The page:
Last Tuesday I received the news that all writers love to hear the most...a new contract.
My 40K word, time travel novella has been bought by Lyrical Press and will, tentatively be out around April next year.
The book is currently without a title. Unlike my other books, this little story has never had a proper title. It's a bit like not having a name for your baby...doesn't feel quite real. Every animal that has ever set paw in our house, from mice and fish to the cats, have had names. Once you give something a name you have an emotional investment in it and I think the same applies to books.
Its working title was "Slip in Time" but this conjured up images of ballroom dancing or petticoats. My problem is that every "Time" title I come up with has already been taken and quite often graces the cover of several books - A Timeless Love, Love Through Time, A Time to Love etc....So I'm stumped, my editor's stumped and my writing group has taken to suggesting titles like "Love Among the Geraniums" (you'd have to read the story to get that one!). I'm on to cavaliers now...with a long list of titles like "Loving the Cavalier, The Cavalier and the Cardiologist" and the trouble is until it has a title I can't get on with all the other important stuff that needs doing when you first sign up for a book contract.
This has got me thinking about the titles and how they influence reader attraction to a book. I came across this article that appeared in the Sydney Morning Herald. In it, writer Julian Barnes confesses to not reading one particular book for years because he thought it was about baseball - the book "Catcher in the Rye".
There are plenty of blogs on this subject but one of the best I've come across is from Rachelle Gardiner, literary Agent. Rachelle writes "...Your title sets the tone, hints at the genre or style of book, and draws the reader in. It’s your very first opportunity to “market” your book and make someone want to read it...". Thanks...no pressure, Rachelle!
In another post, Rachelle gives an important lesson in how to brainstorm a title your book and I'm working through that at the moment. I guess I am lucky that I have a publishing house that allows the author input into titles. My friends who write for HMB, have little or no say in their titles (so don't blame the author for the "Millionaire Sheiks Secret Love Child"). Those I have spoken to have stopped even giving their books working titles so their work in progress tend be known just as "Sheik 5" or "Secret Baby 9".
This has got me thinking about not only the importance of titles but also covers and the more I thought about it, the more I realised we are a predominantly visual species and much as we may preach sanctimoniously that we "never judge a book by a cover". Yes we do. I have heard Stephanie Laurens say that for her books to sell, the cover has to be one that can be seen across a crowded Walmart. We are drawn to bright and shiny and I am completely guilty of buying books by their covers. Jo Beverley's Three Heroes is a case in point. I bought it like a shot...because I'm shallow and I judge books by their covers. - it was also, I hasten to add, a very good read!
The need for a cover to catch the eye and yet give an indication of genre and story was brought home to me when I was working with my publisher on the cover for Gather the Bones. I had imagined something World War Oneish but no, this is primarily a story about relationships and the cover needed to show that. It has poppies (World War One) but anyone picking up the book can see it is about a relationship between a man and a woman. - probably more man and woman than would generally be my taste but I have grown to love them. I learned it's about understanding the audience to whom you are pitching your book. Duh! I write books with a strong romantic theme. Yes, they are strong on the historical aspect but my audience is far more likely to be a reader interested in a relationship and a HEA than a reader of military history. Call a spade a spade. If I write romance then my cover needs to appeal to buyers of romantic fiction. It needs to look...well...romantic!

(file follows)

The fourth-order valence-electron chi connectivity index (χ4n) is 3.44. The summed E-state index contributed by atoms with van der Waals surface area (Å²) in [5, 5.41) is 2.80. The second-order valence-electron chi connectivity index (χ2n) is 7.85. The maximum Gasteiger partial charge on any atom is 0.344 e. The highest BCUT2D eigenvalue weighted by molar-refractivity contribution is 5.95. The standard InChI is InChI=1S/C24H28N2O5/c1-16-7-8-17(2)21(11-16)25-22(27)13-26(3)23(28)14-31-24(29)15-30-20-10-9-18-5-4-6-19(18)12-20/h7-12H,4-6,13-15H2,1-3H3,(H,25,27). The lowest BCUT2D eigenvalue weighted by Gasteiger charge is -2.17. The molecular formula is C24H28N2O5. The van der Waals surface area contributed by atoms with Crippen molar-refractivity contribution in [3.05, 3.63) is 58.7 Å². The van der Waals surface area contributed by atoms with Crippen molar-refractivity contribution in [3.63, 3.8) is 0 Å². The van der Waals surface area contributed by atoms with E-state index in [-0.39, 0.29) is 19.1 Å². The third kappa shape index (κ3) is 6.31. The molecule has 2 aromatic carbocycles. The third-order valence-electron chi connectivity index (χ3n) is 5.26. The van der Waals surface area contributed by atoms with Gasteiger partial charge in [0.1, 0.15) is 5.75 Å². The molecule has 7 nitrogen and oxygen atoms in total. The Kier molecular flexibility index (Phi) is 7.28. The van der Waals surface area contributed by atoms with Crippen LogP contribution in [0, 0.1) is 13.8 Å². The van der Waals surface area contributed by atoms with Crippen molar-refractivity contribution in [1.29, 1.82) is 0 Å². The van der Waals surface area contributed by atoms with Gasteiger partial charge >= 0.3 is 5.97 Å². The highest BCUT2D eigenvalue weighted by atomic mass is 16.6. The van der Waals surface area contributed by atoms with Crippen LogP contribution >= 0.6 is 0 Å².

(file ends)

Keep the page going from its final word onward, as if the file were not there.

With this learning in mind I went back to my own books and reconsidered the covers. Take THE KING'S MAN. When it was first published in 2007 by an independent epress, the cover chosen was a computer graphic (Because that was how it was done back then!) and at the time I was quite pleased with it - spies, inns, mysterious men. When I re-released the book myself in 2010 I chose a clever image of a man with a noose around his neck. I felt it captured the essence of the book but looking at it now, it's too subtle and muddy in colour. I just didn't understand what a cover has to convey! Back to basics...this is a book about a relationship - a love story and, frankly, you wouldn't get that from either of its first two covers, would you? Yes it's about spies and hanging but primarily it's about Kit and Thamsine. I finally understood! Glory be, now in 2012, enterprising people out there have caught on to the juggernaut of the self publishing industry and you can buy off the shelf book covers. Wonderful covers (thank you Jimmie Thomas)! The King's Man finally has a cover that captures the essence of the book perfectly. Honestly which one would you buy...?
|The King's Man original Cover|
|The King's Man: Muddy cover|
|The King's Man: new cover|
So there we are, I have a lovely bright new shiny contract for a story with no name, but if you like time travel stories, a wonderful seventeenth century cavalier and a thoroughly modern, no nonsense doctor are coming your way early next year. And I'm really looking forward to working with my publisher on an eye catching cover - once we have found the perfect title!